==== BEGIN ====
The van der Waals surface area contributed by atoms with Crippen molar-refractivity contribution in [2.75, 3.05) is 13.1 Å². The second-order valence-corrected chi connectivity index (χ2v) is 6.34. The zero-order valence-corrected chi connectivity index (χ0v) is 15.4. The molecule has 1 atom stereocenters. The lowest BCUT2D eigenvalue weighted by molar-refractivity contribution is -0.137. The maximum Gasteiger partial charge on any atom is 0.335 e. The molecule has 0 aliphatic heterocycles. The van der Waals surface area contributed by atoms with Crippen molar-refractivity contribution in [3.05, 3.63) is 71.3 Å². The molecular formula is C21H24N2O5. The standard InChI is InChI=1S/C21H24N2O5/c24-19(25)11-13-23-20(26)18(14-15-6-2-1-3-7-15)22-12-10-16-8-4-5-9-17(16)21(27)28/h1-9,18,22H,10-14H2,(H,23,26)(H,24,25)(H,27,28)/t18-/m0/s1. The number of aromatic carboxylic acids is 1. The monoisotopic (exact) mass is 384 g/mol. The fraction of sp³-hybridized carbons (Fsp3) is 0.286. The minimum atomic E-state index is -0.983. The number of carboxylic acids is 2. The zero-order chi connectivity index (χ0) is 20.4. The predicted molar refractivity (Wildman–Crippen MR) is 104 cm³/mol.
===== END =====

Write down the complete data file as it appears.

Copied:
The van der Waals surface area contributed by atoms with Crippen molar-refractivity contribution in [2.75, 3.05) is 13.1 Å². The second-order valence-corrected chi connectivity index (χ2v) is 6.34. The zero-order valence-corrected chi connectivity index (χ0v) is 15.4. The molecule has 1 atom stereocenters. The lowest BCUT2D eigenvalue weighted by molar-refractivity contribution is -0.137. The maximum Gasteiger partial charge on any atom is 0.335 e. The molecule has 0 aliphatic heterocycles. The van der Waals surface area contributed by atoms with Crippen molar-refractivity contribution in [3.05, 3.63) is 71.3 Å². The molecular formula is C21H24N2O5. The standard InChI is InChI=1S/C21H24N2O5/c24-19(25)11-13-23-20(26)18(14-15-6-2-1-3-7-15)22-12-10-16-8-4-5-9-17(16)21(27)28/h1-9,18,22H,10-14H2,(H,23,26)(H,24,25)(H,27,28)/t18-/m0/s1. The number of aromatic carboxylic acids is 1. The monoisotopic (exact) mass is 384 g/mol. The fraction of sp³-hybridized carbons (Fsp3) is 0.286. The minimum atomic E-state index is -0.983. The number of carboxylic acids is 2. The zero-order chi connectivity index (χ0) is 20.4. The predicted molar refractivity (Wildman–Crippen MR) is 104 cm³/mol.